EU Parliament food systems scorecards

With 30 days until the European Parliament elections, EU citizens are weighing up their options. To help voters make informed decisions at the ballot box, participating organisations of the EU Food Policy Coalition (EU FPC) joined forces to shed light on the voting records of Members of the European Parliament (MEPs) – and the political groups they belong to – over the last mandate (2019-2024).

Through a set of user-friendly scorecards, voters can gain insights into which MEPs have supported or rejected initiatives promoting health, biodiversity, justice, and equity in Europe’s food systems.

Polls clearly show that food and farming are rising on the list of EU citizens’ priorities. From justice for farmers and access to healthy food to agroecology, sustainable diets and animal welfare, people care about how our food is produced. They are also increasingly aware about how our socially, environmentally and economically unsustainable food systems are contributing to the climate crisis and the degradation of natural resources, all while fuelling social inequality (including in the farming community) and damaging Europeans’ health.

To help EU citizens make informed choices about who they are voting for in the upcoming elections, participating organisations of the EU FPC have done some digging on how our elected MEPs have been voting on issues related to our food and farming systems over the last five-year term.

The voting records of different EP Groups were compiled into a comprehensive overview by considering the results of multiple votes (publicly accessible at MEP Watch), which were divided into five categories.

Here are some key takeaways for each category:

Recognising and supporting the need for a transition

Over 95% of the Greens-European Free Alliance (Greens/EFA) recognised and supported the need for a transition (in line with the Group’s 2019 manifesto), whilst only 20% of the members of the European People’s Party (EPP) and under 4% of the European Conservatives and Reformists (ECR) did. Notably, 85% of the Socialists and Democrats (S&D) group also voted in accordance with the need for a transition.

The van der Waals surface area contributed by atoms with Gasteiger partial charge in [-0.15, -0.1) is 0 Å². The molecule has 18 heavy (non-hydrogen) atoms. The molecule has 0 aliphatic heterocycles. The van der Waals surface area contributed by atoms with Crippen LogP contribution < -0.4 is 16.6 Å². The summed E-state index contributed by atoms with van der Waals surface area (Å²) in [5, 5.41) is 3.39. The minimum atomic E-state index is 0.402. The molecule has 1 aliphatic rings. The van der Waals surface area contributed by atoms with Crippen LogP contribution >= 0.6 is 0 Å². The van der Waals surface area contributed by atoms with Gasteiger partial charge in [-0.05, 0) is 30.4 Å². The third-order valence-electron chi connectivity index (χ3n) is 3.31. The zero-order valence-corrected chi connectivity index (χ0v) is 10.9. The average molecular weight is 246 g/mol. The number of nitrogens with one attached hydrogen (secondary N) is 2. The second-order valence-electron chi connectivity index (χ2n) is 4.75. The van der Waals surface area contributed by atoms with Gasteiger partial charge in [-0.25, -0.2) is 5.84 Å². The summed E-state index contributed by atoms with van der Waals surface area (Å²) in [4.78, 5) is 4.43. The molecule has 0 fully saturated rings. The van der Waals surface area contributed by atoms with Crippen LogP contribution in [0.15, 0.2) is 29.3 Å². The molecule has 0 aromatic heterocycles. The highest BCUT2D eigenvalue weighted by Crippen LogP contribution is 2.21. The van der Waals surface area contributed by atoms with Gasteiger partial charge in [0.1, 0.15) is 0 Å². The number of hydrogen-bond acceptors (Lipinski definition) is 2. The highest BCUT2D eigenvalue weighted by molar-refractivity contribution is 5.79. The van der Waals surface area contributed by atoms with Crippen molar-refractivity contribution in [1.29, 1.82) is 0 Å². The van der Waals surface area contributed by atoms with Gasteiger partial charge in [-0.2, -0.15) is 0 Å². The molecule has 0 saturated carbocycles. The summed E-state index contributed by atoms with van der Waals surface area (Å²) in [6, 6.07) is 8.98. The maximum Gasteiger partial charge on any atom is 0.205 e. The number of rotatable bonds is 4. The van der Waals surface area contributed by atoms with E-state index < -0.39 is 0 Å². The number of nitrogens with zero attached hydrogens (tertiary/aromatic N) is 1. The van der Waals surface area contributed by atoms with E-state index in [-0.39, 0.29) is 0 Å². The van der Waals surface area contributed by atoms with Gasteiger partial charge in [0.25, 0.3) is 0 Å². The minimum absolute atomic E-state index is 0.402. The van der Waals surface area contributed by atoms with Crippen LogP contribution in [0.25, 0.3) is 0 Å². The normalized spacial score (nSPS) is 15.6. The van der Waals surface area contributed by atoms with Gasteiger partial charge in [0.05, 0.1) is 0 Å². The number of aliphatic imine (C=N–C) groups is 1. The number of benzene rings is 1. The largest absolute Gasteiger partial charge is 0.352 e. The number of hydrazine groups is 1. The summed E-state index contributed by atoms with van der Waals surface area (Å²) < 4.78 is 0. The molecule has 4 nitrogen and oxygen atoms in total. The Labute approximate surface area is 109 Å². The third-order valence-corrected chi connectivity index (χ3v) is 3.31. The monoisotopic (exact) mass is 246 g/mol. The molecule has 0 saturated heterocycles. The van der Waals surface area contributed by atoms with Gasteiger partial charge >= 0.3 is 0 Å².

Access to healthy and sustainable diets

Access to healthy & sustainable diets across Europe was overwhelmingly supported by more than three quarters of all political groups in the Parliament, except ECR, ID and NI.

Social justice for farmers and citizens

Social justice for farmers and citizens came across as a clear priority for the Greens/EFA group, with an average 93% voting rate in favour of policies that support it. ECR seemed to have different priorities, with less than 25% of its votes supporting policies such as the realisation of the right to food. It’s worth highlighting the internal division among Renew MEPs, as contrary to expectations, 50% voted against this initiative.

Nature-friendly farming and shifting towards agroecology

With only 4 percent of its MEPs in favour, the EPP showed very little intention of supporting policies that promote nature- and climate-friendly farming. At the same time, a majority of MEPs from Renew, EPP, ECR, ID and NI favoured weakening binding rules for pesticide use in sensitive areas and proposals revoking key environmental conditionalities under the CAP, amongst other votes within this category.

Transitioning towards ethical animal production

The transition towards more sustainable animal farming was clearly low on the list of EPP, ECR, and ID priorities. Respectively, slightly less than 7%, 12% and 8% of their MEPs voted in favour of measures that would have supported the promotion of stock
recovery for European fisheries and the establishment of a plant-based protein plan.

A clear champion in the transition towards more ethical animal production was the Greens/EFA group, with an outstanding support of more than 90%